"The background checks are so important," Trump said. "People are afraid to do background checks because you're afraid of somebody. And you know what? You're going to be more popular if you do -- if you have a strong, good -- but I don't care who's endorsing you or not endorsing you, you're going to be more popular if that's what you're into."

He added, "I don't understand why this hasn't happened -- for the last 20 years, nothing has happened."

Perhaps he understands a little better now.

Trump met at the White House yesterday with Sen. Joe Manchin (D-W.Va.), one of the lead sponsors of a federal background-check bill, and as the New York Times reported, White House officials reminded the policymakers of polling data that's "politically problematic for the president."

Mr. Trump's aides were on hand for the meeting, and the president told Mr. Manchin that a background checks bill that the senator had pushed for with a Republican counterpart, Senator Patrick J. Toomey, Republican of Pennsylvania, was still on the table, according to the people briefed on the discussion.

But the polling data, White House aides said, indicated that the issue does not help the president with his core base of supporters, according to the people briefed on the meeting.

So much for "you're going to be more popular if that's what you're into."

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Donald Trump, Jerry West

Trump accidentally speaks his mind at Medal of Freedom presentation

09/06/19 10:46AM

On the surface, this seemed like one of the least controversial parts of Donald Trump's week.

President Donald Trump on Thursday awarded the Presidential Medal of Freedom to basketball legend Jerry West.

At a White House ceremony, Trump praised West -- whose iconic dribble can be seen on the logo for the National Basketball Association -- as an "extraordinary American" for his achievements on and off the court, saying the nation's highest civilian honor was a "richly deserved" award.

So far, so good. It's tough for a president to screw up a Medal of Freedom presentation, since it generally involves saying nice things about a prominent American. Even for Trump, this should be a piece of cake.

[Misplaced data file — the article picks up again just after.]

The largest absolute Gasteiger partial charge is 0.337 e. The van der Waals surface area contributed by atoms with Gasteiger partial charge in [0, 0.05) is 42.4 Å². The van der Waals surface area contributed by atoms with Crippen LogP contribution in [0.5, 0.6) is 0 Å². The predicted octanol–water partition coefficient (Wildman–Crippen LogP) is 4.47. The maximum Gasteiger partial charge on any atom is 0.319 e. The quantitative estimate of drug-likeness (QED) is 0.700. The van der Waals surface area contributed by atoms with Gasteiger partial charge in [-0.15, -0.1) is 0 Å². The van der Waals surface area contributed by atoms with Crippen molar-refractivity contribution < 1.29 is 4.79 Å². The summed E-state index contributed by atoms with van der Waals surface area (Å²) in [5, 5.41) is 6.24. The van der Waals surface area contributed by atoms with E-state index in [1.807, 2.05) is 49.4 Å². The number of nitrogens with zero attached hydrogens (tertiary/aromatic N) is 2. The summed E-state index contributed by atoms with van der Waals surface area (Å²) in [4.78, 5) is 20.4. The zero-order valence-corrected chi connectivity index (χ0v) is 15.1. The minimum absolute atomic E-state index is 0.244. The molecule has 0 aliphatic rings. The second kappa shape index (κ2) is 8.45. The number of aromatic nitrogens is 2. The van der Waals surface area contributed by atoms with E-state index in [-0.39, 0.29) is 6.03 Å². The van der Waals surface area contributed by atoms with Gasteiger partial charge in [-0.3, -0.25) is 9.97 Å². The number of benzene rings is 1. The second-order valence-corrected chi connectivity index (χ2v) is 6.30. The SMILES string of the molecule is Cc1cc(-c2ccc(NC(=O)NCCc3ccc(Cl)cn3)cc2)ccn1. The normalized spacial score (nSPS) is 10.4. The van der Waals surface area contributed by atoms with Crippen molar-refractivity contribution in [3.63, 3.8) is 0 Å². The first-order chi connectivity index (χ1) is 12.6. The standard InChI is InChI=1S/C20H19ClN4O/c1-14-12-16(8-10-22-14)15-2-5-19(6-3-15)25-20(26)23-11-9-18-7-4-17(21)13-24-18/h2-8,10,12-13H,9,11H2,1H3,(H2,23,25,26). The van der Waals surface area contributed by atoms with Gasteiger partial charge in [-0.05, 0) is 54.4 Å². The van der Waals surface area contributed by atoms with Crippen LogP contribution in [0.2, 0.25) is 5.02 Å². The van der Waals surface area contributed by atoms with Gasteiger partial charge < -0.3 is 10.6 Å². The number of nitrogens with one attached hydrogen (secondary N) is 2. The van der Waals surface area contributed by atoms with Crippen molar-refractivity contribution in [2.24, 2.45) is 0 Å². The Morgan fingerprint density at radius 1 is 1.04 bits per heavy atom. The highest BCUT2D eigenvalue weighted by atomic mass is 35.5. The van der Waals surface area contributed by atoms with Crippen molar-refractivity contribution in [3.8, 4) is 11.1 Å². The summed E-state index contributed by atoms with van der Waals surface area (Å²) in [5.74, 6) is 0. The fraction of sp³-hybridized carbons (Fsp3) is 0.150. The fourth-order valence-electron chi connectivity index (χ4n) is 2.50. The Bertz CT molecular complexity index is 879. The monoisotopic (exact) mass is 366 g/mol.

But it wasn't. After welcoming people to the event, the president started reading Jerry West's biographical information, including the fact that he was born and raised in West Virginia. At that point, Trump strayed from his prepared remarks and turned to Sen. Joe Manchin (D-W.Va.), who was also in attendance.

"I shouldn't say this, Joe, but I won it by 43 points," Trump told the senator, referring to West Virginia. "That's a lot."

Turning back to Jerry West, the president added, "We love West Virginia. Probably helped you getting this award today."

Trump was almost certainly kidding, though the joke was rooted in the idea that if West had been born and raised in a blue state, he'd be less likely to receive the Medal of Freedom.

Even at an award ceremony intended to honor someone else, Trump's thoughts turned to Trump -- and how impressed he is with himself.

The larger point to this is a point we last kicked around a year ago: this president isn't just inept when it comes to governing; Trump flubs his ceremonial duties, too.

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About The Rachel Maddow Show

Launched in 2008, “The Rachel Maddow Show” follows the machinations of policy making in America, from local political activism to international diplomacy. Rachel Maddow looks past the distractions of political theater and stunts and focuses on the legislative proposals and policies that shape American life - as well as the people making and influencing those policies and their ultimate outcome, intended or otherwise.